Citigroup (C) took $370 million in credit losses during the fourth quarter tied directly to principal reduction under the foreclosure settlement.

The bank reported a slight dip in earnings Monday morning, down to $2.93 billion for the first quarter. In March, state and federal prosecutors announced a $25 billion settlement with Citi and four of the other largest mortgage servicers in the U.S. over alleged foreclosure abuses.

Of that total, the servicers committed to provide up to $10 billion in principal reduction for underwater borrowers to be credited on a partial basis.

Citi reported $1.7 billion in credit losses during the quarter and said $370 million of it was previously deferred principal on mortgages already modified before the start of the year.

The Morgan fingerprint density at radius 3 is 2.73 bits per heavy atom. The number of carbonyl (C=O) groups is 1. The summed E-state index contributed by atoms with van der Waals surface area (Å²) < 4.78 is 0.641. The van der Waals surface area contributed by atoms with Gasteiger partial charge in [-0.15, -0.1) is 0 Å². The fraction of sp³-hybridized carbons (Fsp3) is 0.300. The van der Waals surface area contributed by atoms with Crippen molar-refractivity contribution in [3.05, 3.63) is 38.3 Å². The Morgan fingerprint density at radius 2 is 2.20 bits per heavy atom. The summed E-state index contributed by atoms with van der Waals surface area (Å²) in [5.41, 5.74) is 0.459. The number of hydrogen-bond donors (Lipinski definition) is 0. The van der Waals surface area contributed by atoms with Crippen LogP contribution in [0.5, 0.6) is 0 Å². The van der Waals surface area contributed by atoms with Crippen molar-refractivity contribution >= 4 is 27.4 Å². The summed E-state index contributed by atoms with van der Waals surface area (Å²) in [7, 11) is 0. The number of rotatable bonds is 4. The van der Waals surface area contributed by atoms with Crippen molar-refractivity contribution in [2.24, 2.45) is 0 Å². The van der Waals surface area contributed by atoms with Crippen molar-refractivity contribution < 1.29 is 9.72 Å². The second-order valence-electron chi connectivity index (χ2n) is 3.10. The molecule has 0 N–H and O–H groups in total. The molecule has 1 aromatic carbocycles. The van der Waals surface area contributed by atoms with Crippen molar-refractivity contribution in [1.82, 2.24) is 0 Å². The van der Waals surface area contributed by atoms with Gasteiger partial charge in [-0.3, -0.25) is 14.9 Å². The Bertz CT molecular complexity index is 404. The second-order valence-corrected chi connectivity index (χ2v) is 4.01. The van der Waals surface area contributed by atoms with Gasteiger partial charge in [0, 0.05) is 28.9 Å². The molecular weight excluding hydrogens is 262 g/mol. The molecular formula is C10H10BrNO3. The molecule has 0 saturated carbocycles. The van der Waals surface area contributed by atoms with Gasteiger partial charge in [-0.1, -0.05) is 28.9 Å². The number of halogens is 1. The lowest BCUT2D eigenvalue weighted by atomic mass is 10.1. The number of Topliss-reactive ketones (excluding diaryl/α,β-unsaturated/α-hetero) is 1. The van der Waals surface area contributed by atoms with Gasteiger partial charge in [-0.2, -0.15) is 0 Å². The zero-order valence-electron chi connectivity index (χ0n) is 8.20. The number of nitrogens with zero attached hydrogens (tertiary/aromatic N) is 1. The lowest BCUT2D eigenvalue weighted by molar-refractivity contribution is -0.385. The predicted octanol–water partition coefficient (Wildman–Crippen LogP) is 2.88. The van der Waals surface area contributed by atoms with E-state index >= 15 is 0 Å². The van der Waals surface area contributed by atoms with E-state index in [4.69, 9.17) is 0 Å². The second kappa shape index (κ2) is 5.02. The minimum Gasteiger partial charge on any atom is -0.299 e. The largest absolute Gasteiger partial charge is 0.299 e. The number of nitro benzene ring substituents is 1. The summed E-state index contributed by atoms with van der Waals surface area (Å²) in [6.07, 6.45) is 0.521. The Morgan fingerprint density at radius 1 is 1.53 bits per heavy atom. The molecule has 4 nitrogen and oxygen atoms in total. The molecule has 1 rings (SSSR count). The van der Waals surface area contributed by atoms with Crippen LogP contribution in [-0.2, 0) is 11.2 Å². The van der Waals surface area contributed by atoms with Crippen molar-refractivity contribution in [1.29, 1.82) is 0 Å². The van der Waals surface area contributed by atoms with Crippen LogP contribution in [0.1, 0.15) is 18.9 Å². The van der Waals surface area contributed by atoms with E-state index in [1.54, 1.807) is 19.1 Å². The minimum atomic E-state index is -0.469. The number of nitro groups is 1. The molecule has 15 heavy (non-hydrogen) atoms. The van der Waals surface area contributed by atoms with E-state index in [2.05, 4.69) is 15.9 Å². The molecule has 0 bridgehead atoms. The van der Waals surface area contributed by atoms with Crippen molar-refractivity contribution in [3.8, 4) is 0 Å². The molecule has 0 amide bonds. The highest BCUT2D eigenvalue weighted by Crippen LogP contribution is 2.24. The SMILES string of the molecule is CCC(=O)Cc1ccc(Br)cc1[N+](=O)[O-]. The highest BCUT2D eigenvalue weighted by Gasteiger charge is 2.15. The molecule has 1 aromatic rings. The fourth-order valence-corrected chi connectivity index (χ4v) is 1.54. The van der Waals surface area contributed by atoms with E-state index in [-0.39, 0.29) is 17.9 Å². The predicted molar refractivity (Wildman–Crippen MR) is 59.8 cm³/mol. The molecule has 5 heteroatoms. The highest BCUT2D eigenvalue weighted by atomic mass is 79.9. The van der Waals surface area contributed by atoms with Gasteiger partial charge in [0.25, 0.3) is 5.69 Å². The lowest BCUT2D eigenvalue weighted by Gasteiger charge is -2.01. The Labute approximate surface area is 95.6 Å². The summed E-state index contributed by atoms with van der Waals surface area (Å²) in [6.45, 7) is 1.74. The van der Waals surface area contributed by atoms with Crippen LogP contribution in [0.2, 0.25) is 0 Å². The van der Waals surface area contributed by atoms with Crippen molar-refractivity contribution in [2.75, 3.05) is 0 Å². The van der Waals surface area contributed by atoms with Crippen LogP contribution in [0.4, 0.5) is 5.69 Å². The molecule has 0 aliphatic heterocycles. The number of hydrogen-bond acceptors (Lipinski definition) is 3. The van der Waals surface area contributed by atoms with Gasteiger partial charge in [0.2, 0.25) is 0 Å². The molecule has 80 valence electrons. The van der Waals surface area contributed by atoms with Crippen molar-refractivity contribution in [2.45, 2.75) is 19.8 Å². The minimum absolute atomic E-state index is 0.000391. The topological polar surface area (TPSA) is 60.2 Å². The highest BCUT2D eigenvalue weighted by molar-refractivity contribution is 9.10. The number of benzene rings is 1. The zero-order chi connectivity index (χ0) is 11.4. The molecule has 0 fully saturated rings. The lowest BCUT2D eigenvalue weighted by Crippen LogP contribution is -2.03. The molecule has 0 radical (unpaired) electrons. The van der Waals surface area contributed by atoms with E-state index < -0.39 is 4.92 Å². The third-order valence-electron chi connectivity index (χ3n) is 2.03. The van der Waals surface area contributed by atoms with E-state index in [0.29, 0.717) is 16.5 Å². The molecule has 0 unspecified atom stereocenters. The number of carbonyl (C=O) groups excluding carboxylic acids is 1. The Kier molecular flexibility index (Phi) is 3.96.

Servicers will often defer principal during a modification to the back-end of the mortgage. The borrower will still have to pay it, but usually the terms are extended (under HAMP, it could go out to as far as 40 years) and the interest rate is also reduced to shrink the monthly payment.

Citi decided to forgive the deferred principal, allowed it to be counted to the settlement and took the hit against its balance sheet for the first quarter.

Servicers were encouraged to write down principal faster by getting more credits for reductions in the first year. For every dollar in principal written down in the first year after the servicers sign on, an extra 25 cents will be credited toward the $10 billion commitment — on top of the full dollar amount considered satisfied, according to the settlement documentation.

JPMorgan Chase (JPM) and Wells Fargo (WFC) did not disclose how much relief each bank gave in relief under the settlement so far. But a federal judge only approved it in recent weeks.

"What you can expect, as most institutions get into the national mortgage settlement, should be an increase in both net credit losses as well as reserve releases in the mortgage business. And what you see in our results today is basically the first installment of what you can expect to see on our part," said John Gerspach, Citi CFO, in a statement.

Additional reporting by Justin T. Hilley.